Thursday, 14 July 2011

Road To Mandalay - Via A Rude Concierge

We're up early again on Wednesday. It would turn out to be the last full day we had available for doing nothing except getting drunk at casinos. Something to make the most of, I'm sure you'll agree.

Before we leave the Fitzgerald we have a trip to plan. We have set aside Thursday for the trip to the Grand Canyon, and Friday for a visit to the Hoover Dam. The latter is much simpler. It's only around half an hour to 45 minutes drive from Las Vegas and, according to the literature, can probably be done in an afternoon. The Grand Canyon, on the other hand, is over in Arizona, fully 300 miles from Las Vegas!

Understandably, Emma's a little concerned about the drive. On the way into Palm Desert from San Diego she had to negotiate some pretty scary roads. Tiny, winding, narrow roads which cut through the mountains around the Coachella Valley. The views from there are both breathtaking and terrifying all at once. To my continued dismay, Emma kept pulling into the specially designated rest areas designed to allow slower drivers to allow the nutcases to pass. Given the lofty location of the Grand Canyon, the drive was going to be tricky.

So we explore the possibility of letting someone else drive. We thought it logical that the hotel would run some kind of excursion. We expected that the biggest barrier to getting on such an excursion would be access. Holiday excursions are almost always taken using highly inacessible coaches and we have been very lucky indeed on the odd occasion whenever we have found one equipped with anything resembling a lift. Yet on this occasion access was not the biggest problem. In fact, it wasn't the problem at all.

The problem was money. We approached a very rude female concierge who informed us that a ticket for the Fitzgerald's Grand Canyon excursion would set us back $170. Each. The rude concierge did not seem to think this should be a problem for us, and began dismantling any alternative to this that we might have been able to come up with. We had literature from several other places along the strip which advertised the Grand Canyon trip at as little as $75-80. Not cheap, but not $170. Each.

"Oh, they tell you that's the price, but it really isn't." began the rude concierge, shoving another copy of the Fitzgerald's Grand Canyon excursion leaflet into Emma's face;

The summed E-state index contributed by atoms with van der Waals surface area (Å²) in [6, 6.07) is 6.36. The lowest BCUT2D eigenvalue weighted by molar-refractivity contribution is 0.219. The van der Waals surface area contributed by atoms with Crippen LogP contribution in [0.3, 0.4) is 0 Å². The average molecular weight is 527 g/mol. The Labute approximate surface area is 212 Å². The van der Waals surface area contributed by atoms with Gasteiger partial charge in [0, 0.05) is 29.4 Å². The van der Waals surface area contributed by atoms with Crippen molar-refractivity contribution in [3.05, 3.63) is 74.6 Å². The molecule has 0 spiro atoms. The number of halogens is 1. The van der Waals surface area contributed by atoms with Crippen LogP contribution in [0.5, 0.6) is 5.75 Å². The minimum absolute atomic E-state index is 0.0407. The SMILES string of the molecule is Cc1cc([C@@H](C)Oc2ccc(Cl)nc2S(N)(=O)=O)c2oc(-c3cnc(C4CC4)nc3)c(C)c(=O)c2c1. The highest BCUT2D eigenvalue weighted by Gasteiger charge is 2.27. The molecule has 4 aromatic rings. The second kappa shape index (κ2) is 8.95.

"See, what happens with those ones you have there is you pay that lower price right there, but your place is not guaranteed. They'll bump y'all off if they find someone who'll pay more." she added, pointing and nodding for America.

So, if we were not to take the car (and we were still seriously considering that option at this point) we would either have to pay $170 (yes, you know, each.....) or else pay around half this but risk turning up at some ungodly hour of the morning to find that our places have been given away to the highest bidder. Despite the rudeness of the concierge, we had to at least pay some respect to the notion that she might actually know what is talking about. It's her job to know these things, but on the other hand it is also her job to be pushy and rude, and to try and sell us the Fitzgerald's own trip at all costs. At $170 actually. Each.

In retrospect we mulled over this for far longer than I am now comfortable with. But then that's because I have been home for two months and I know that it worked out ok in the end. The deliberations dealt with, we decided to pass on the Fitzgerald's excursion and look out for a better deal. Worst case scenario, we take the car. Either way a trip to the Grand Canyon was going to be a 13-hour job including all of the travelling. But reason has it that you do not fly 8,000 miles from home to falter 300 from one of the most awe-inspiring sights in the known world.

Much of the rest of Wednesday is a blur. We went into almost every hotel on the strip once again, played as much free electronic poker as the time allowed, drank as much criminally cheap alcohol as our bodies could stand and generally had a right good old time of it. We walked all the way down to the end of the strip at Mandalay Bay, just because we wanted to be able to say that we had been in most if not all of the famous hotels on Las Vegas Boulevard. We got lost in MGM Grand, also visiting Excalibur, New York New York, Paris, Treasure Island (again), Caesar's Palace (again), Mirage (again) and so on.....

At Mandalay Bay we happened upon the House Of Blues, the hotel's theatre and music venue. They were selling tickets to see The Script on Saturday. They were $34 each. About five times less than we could have been paying to get on that bus to the Grand Canyon in the morning. Staggered at being able to buy tickets to see a band that we had heard of for less than $150 (we've seen Elton John anyway and I'd take the bullet over Celine Dion, frankly) we coughed up straight away. I remember being slightly disturbed by the salesman repeatedly informing us of the procedure should the gig be cancelled for any reason. Set-backs like we had endured on our trip so far teach you to be suspicious. It didn't quite affect Emma in the same way. She was delighted.

I'm afraid I can't remember much thereafter of that Wednesday. We never did find an alternative excursion to the Grand Canyon, so resigned ourselves to travelling there by car early in the morning. Though we headed back on to the Deuce before 8.30 pm, we had still managed to put a good eight or nine hours drinking and gambling time behind us that day.

Under such circumstances, the memory gets a bit hazy.

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